States Leading the Way on Raising Minimum Wage

President Barack Obama called for raising the federal minimum wage—and encouraged leaders at other levels of government to do the same—in his State of the Union address Jan. 28.
“To every mayor, governor, state legislator in America, I say, you don’t have to wait for Congress to act; Americans will support you if you take this on,” Obama said.
Several states have been far ahead of the president in addressing the issue. Jennifer Burnett, program manager for fiscal and economic development policy at The Council of State Governments, said 43 states have or are taking steps to raise the minimum wage.
“State legislatures aren’t waiting for the federal government to act,” said Burnett. “They are taking the initiative and tackling labor and wage issues, including a debate about increasing the minimum wage.”
Washington Gov. Jay Inslee, for instance, proposed raising what is already the highest minimum wage in the country by as much as $2.50 an hour
“There are tens of thousands of jobs that people depend on that don't provide a living wage in our state,” Inslee said in his state of the state address Jan. 14. “An increase in minimum wage means more money being spent in our economy.”
That $12 an hour wage in Washington, if it passed, would be higher than the minimum wage hike that Obama proposed. But the president maintained it would boost wages and also help businesses.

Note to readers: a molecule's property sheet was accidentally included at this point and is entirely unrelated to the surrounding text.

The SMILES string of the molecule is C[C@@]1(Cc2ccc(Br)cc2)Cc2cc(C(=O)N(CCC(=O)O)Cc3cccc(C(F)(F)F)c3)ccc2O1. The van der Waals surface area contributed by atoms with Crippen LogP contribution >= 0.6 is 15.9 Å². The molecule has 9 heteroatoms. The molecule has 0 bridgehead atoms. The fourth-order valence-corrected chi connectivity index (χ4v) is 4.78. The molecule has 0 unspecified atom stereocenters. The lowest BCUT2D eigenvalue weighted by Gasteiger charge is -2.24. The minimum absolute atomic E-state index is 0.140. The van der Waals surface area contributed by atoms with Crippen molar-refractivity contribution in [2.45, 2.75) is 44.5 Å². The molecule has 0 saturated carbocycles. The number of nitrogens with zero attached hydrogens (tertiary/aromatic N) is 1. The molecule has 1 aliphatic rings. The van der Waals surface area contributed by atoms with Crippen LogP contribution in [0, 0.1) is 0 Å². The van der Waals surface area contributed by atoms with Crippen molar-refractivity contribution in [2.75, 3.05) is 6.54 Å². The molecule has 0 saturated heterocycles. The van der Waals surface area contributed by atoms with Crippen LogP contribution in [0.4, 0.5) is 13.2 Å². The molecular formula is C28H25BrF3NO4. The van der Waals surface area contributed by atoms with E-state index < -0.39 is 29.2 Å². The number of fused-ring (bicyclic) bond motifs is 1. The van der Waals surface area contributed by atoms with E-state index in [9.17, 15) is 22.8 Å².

“Profitable corporations like Costco see higher wages as the smart way to boost productivity and reduce turnover. We should too,” Obama said. “Today the federal minimum wage is worth about 20 percent less than it was when Ronald Reagan first stood here.”
U.S. Sens. Tom Harkin and George Miller are sponsoring a bill to raise the federal minimum wage from $7.25 to $10.10 an hour.
“This will help families. It will give businesses customers with more money to spend. It does not involve any new bureaucratic program. So join the rest of the country. Say yes. Give America a raise,” the president said. “Give ’em a raise.”
State leaders in Florida, Iowa, Kentucky and Maryland also have proposed the $10.10 wage. Other proposed minimum wages range from $8.50 an hour in Arkansas to $12.50 in Vermont.
Opponents of raising the minimum wage argue the mandated hike would kill jobs, but economists differ on whether that will occur.
John Schmitt of the Center for Economic and Policy Research explored the issue in a February 2013 paper. He believes a modest hike wouldn’t affect employment levels much. Businesses, he said, could respond in a number of different ways, such as cutting back on health care benefits or hours, though he said there’s little evidence businesses do so. They also could raise prices or cut wages for other higher-paid workers.
Business owners also might add tasks to workers and workers might respond by voluntarily working harder, Schmitt said.
“Individual establishments will follow different paths that depend on a complex set of circumstances that economists ... cannot fully capture or explain,” Schmitt concludes.
Burnett expects discussion throughout the current legislative sessions, regardless of where the federal bill goes.
“Although the minimum wage won’t be raised in all of those states, the conversation is happening,” she said.

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